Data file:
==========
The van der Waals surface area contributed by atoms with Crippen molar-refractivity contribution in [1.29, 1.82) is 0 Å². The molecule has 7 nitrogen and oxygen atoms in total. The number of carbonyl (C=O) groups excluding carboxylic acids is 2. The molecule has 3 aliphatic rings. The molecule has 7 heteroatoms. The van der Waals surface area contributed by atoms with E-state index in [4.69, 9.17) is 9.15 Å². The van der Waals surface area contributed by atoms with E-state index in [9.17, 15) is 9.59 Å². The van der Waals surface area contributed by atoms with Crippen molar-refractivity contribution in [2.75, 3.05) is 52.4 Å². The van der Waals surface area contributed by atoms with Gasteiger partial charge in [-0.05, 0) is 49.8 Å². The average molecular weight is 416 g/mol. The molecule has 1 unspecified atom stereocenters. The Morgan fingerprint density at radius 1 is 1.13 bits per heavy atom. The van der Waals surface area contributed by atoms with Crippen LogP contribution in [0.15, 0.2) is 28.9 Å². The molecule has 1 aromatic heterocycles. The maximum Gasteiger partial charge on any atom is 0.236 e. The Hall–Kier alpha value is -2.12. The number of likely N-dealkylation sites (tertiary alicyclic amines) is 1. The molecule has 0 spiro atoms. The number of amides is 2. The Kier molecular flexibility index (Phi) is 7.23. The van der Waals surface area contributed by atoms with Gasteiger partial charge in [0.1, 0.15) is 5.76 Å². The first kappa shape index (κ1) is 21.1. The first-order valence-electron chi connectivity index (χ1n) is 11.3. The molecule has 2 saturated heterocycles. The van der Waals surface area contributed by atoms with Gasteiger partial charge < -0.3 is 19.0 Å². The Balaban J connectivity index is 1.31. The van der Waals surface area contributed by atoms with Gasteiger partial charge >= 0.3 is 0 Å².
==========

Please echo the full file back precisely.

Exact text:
The van der Waals surface area contributed by atoms with Crippen molar-refractivity contribution in [1.29, 1.82) is 0 Å². The molecule has 7 nitrogen and oxygen atoms in total. The number of carbonyl (C=O) groups excluding carboxylic acids is 2. The molecule has 3 aliphatic rings. The molecule has 7 heteroatoms. The van der Waals surface area contributed by atoms with E-state index in [4.69, 9.17) is 9.15 Å². The van der Waals surface area contributed by atoms with E-state index in [9.17, 15) is 9.59 Å². The van der Waals surface area contributed by atoms with Crippen molar-refractivity contribution in [2.75, 3.05) is 52.4 Å². The van der Waals surface area contributed by atoms with Gasteiger partial charge in [-0.05, 0) is 49.8 Å². The average molecular weight is 416 g/mol. The molecule has 1 unspecified atom stereocenters. The Morgan fingerprint density at radius 1 is 1.13 bits per heavy atom. The van der Waals surface area contributed by atoms with Crippen LogP contribution in [0.15, 0.2) is 28.9 Å². The molecule has 1 aromatic heterocycles. The maximum Gasteiger partial charge on any atom is 0.236 e. The Hall–Kier alpha value is -2.12. The number of likely N-dealkylation sites (tertiary alicyclic amines) is 1. The molecule has 0 spiro atoms. The number of amides is 2. The Kier molecular flexibility index (Phi) is 7.23. The van der Waals surface area contributed by atoms with Gasteiger partial charge in [0.1, 0.15) is 5.76 Å². The first kappa shape index (κ1) is 21.1. The first-order valence-electron chi connectivity index (χ1n) is 11.3. The molecule has 2 saturated heterocycles. The van der Waals surface area contributed by atoms with Gasteiger partial charge < -0.3 is 19.0 Å². The Balaban J connectivity index is 1.31. The van der Waals surface area contributed by atoms with Gasteiger partial charge >= 0.3 is 0 Å².